|Name of Activity||Smiley Genetic Engineering|
|Keywords||flip coins, coins, baby, genetics, genetic makeup, breeding, specifications, dominant, recessive, traits, heterogenous, homogenous, 1 Hour Total|
|Grade Level||K, 1, 2, 3, 4, 5, 6|
|Time||1 Hour Total|
|Brief Description||Students flip coins to determine the genetic makeup of a baby smiley from mom and dad smilies. Next, the children “breed” their smilies to try and make a specific smiley.|
|Lesson Objectives:||- learn about dominant and recessive traits.
- learn about heterogeneous and homogeneous genetic makeup.
- learn about genetic engineering.
|Materials Needed:||1 unique smiley for every student in class with genetic makeup.
key for genetic makeup
1 coin per student
Baby smiley worksheet
|Preparation and Set Up:||Print out attached documents, or make your own.|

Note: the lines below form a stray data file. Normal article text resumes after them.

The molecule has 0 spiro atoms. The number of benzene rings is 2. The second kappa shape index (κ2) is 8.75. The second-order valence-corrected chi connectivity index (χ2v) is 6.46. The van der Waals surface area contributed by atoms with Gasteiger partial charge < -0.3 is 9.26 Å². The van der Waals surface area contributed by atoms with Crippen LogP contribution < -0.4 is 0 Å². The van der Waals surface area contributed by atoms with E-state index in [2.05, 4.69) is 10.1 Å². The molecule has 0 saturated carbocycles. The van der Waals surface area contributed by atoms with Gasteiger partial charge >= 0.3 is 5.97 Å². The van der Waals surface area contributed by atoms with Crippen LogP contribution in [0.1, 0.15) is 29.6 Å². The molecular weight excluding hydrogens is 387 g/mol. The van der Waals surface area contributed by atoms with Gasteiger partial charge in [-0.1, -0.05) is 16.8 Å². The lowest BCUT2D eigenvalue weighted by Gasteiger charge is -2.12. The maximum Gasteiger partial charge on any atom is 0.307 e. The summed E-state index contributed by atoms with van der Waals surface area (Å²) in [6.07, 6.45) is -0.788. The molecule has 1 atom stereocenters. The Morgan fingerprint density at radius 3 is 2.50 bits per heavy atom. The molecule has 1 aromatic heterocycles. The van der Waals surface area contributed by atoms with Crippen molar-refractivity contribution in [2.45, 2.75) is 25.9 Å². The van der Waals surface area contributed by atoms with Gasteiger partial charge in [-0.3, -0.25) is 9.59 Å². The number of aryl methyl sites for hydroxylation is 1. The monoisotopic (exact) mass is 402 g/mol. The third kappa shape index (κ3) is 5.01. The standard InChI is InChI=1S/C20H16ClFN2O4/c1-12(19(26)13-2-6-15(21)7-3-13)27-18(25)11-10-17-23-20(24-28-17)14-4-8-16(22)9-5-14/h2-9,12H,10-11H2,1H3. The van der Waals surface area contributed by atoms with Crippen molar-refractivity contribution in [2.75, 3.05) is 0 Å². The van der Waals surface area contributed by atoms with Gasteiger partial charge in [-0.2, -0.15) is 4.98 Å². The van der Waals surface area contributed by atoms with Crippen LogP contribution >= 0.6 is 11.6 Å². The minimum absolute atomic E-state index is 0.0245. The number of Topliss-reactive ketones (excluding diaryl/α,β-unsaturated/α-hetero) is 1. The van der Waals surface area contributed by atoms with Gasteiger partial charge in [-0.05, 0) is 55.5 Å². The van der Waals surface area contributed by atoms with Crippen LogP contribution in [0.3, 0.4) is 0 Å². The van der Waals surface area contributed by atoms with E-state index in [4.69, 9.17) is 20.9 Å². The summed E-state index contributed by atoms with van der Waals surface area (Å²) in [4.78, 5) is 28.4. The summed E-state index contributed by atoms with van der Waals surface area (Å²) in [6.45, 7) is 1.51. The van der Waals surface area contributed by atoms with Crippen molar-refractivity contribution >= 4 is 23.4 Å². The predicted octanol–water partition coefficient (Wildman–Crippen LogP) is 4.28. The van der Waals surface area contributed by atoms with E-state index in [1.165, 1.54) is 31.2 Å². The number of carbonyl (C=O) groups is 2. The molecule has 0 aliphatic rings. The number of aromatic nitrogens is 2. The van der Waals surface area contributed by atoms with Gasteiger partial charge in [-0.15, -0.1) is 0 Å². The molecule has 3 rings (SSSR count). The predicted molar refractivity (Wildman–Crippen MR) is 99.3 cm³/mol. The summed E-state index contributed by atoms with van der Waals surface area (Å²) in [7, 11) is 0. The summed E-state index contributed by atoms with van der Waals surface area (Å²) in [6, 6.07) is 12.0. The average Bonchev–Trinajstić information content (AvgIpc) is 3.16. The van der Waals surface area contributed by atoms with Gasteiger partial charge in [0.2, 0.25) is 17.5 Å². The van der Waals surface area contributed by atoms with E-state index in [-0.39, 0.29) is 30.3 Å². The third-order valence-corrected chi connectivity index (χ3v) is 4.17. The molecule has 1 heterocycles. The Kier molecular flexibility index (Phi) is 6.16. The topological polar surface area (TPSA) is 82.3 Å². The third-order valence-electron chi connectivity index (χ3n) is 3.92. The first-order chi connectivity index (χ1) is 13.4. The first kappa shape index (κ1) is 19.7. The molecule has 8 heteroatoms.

|Procedure||Lesson – 10 minutes Ask all brunettes to raise their hands Ask all blonds to raise their hands Why are there more brunettes? Brown hair is a dominant trait! explain how if you inherit a dominant gene, you will show that trait no matter what gene it’s paired with. What are some other inherited traits? (have students see who has dominant and recessive traits) widows peak (dominant) hitchhikers thumb (recessive) rolling tongue (dominant) left thumb over right when hands are interlaced (left over right – dominant) attached/detached earlobes (detached – dominant) You inherit traits from your parents! which gene you inherit from each parent is just like a flip of a coin! Talk with students about genetic engineering- breeding to achieve favorable traits. This includes seedless fruit, large vegetables, and fast horses. Activity – 40 minutes Hand out a smiley and a coin to each student. With their partner, students should have a set of ‘parent’ smileys, and two coins. One trait at a time, students flip coins to determine which gene is passed on from the parent smiley. Heads means the first trait is passed, tails means the second trait is passed. Students fill out their ‘baby smiley’ worksheet to determine the genetic make up of the baby, and then draw the child in the box. activity phase two – if time permits Students draw a smiley using their favorite traits, and go around the room flipping coins with other smilies to try and ‘breed’ their favorite smiley. Students should keep track of how many generations it took them to arrive at their smiley.|